* This post was edited 10/01/20 06:38am by ShinerBock *

southernsky

Ponchatoula La.

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Posted: 10/01/20 06:26am Link  |  Quote  |  Print  |  Notify Moderator

That being said, when you hook up a trailer to them, they all get about 10-11 mpg


2019 Ram 3500 Laramie DRW Crew Cab 6.7 H.O. CTD 4X4
2016 Grand Design Solitude 369RL 5th Airborne


ShinerBock

LVTX

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Posted: 10/01/20 06:26am Link  |  Quote  |  Print  |  Notify Moderator

valhalla360 wrote:

ShinerBock wrote:


The data is there. If you don't like that it isn't easily broken down for you then feel free to make your own means to gather this data from thousands of truck owners recording millions of miles. If not, then don't complain about what is available.

Yes, that must be the excuse for the disparity. All Ford F250 owners must use their trucks differently than Ram and GM owners...... And F250 V10 owners must being towing all the time to get this kind of fuel mileage.


Misleading data outputs...are misleading regardless of it makes you happy.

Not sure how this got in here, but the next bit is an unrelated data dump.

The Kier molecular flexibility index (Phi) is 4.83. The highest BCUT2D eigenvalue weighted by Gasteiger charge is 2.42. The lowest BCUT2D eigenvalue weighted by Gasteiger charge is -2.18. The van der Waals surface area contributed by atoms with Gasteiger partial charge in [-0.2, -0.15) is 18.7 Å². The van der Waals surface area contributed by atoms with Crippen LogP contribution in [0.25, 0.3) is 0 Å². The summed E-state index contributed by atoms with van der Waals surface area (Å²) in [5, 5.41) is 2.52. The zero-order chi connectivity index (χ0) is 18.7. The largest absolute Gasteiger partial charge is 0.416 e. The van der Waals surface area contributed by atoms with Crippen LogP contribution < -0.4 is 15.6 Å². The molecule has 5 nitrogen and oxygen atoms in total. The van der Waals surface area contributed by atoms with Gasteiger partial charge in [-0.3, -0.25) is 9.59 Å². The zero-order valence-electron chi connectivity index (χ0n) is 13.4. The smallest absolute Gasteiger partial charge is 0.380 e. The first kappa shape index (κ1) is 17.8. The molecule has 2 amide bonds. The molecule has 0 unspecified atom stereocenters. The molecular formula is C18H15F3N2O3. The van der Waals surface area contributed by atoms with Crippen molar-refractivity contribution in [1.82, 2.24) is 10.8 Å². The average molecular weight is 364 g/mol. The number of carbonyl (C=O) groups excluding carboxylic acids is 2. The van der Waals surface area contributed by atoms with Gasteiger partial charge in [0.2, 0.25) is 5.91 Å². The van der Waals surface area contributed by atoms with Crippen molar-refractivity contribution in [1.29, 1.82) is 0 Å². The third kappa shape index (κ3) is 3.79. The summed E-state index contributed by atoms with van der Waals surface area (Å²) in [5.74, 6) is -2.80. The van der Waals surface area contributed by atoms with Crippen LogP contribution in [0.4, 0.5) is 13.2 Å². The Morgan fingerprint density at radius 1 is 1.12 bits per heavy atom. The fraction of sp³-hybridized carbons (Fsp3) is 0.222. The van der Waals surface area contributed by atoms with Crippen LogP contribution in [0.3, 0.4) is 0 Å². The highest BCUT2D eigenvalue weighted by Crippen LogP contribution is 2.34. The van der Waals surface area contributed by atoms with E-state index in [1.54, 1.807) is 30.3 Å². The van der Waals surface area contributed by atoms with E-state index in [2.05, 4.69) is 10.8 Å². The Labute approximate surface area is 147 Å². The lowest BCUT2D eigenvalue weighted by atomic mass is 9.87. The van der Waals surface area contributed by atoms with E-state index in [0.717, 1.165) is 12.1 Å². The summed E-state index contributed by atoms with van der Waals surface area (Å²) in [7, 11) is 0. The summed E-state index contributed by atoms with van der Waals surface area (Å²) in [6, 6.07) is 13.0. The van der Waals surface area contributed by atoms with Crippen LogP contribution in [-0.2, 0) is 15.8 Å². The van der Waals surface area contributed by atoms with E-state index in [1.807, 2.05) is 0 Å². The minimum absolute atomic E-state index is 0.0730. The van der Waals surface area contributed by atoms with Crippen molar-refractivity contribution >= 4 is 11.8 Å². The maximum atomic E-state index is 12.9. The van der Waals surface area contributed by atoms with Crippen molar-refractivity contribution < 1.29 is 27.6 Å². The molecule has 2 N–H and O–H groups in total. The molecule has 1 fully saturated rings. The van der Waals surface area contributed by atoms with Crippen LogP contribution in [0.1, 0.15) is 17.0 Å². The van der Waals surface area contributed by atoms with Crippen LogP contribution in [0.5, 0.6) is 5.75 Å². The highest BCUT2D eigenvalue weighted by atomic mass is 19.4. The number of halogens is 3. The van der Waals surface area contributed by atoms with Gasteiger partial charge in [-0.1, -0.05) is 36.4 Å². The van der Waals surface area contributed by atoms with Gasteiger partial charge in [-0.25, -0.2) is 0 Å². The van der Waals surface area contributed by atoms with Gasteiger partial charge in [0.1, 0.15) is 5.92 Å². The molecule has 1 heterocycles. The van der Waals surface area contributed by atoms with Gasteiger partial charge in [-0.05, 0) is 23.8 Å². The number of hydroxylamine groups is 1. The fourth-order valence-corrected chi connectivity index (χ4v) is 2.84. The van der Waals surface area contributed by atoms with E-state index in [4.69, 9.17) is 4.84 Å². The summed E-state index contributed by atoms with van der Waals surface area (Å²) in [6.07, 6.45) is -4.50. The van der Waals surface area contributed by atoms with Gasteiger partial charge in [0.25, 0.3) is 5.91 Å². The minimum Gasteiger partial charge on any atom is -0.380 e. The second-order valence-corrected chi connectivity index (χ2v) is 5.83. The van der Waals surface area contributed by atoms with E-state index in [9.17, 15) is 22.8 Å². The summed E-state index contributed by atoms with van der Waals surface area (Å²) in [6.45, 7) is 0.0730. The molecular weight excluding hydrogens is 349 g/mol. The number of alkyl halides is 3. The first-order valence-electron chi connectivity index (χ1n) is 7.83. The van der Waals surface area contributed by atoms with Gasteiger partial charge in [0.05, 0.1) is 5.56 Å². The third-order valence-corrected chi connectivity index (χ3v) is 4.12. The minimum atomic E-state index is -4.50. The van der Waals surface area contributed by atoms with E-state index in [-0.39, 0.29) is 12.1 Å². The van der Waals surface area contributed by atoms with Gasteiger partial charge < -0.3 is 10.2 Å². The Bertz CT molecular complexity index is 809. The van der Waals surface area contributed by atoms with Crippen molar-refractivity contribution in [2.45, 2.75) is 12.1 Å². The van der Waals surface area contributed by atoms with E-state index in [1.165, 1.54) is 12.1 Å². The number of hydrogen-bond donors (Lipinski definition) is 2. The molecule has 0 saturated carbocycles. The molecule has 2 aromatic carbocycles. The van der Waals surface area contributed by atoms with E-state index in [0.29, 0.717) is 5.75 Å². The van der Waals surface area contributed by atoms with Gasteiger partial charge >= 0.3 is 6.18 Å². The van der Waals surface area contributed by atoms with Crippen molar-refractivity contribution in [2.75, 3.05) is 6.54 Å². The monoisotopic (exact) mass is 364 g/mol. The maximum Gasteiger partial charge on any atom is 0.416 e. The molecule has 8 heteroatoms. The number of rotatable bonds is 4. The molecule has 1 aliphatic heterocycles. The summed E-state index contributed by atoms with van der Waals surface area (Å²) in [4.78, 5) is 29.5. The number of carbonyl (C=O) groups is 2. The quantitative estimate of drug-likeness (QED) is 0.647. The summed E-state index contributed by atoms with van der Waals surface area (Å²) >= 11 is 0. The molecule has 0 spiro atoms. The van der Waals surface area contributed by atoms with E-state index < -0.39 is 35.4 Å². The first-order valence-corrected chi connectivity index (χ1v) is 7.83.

For similarly outfitted trucks, it's silly to expect a big difference.

Yes, some manufacturers have links to particular industries that have different uses for the trucks, so there can be different usage patterns by brand.


Not misleading. The data is there, you are just too lazy to dig it out which is not the fault of the website. What better information do you have to throw dirt on another? That is like someone who complains yet does not have anything better.

A vast majority of the people posting ion this site are using these vehicles as personal daily drivers, not fleet trucks.

* This post was edited 10/01/20 06:35am by ShinerBock *

ShinerBock

LVTX

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Posted: 10/01/20 06:35am Link  |  Quote  |  Print  |  Notify Moderator

Groover wrote:

Can you find some data on Ford and GM's 2.7 turbo engines? I have heard some incredible claims on the Ford and would like to see some hard data on that. I have heard so little on the Chevy it would be interesting to see what it is actually doing. If there is any being posted.



It seems the Ford 2.7L is getting about 2 mpg better than the 3.5L Ecoboost and 5.0L.

[image]



The 2.7L in the GM seems to only be about 1 mpg better than the 5.3L.

[image]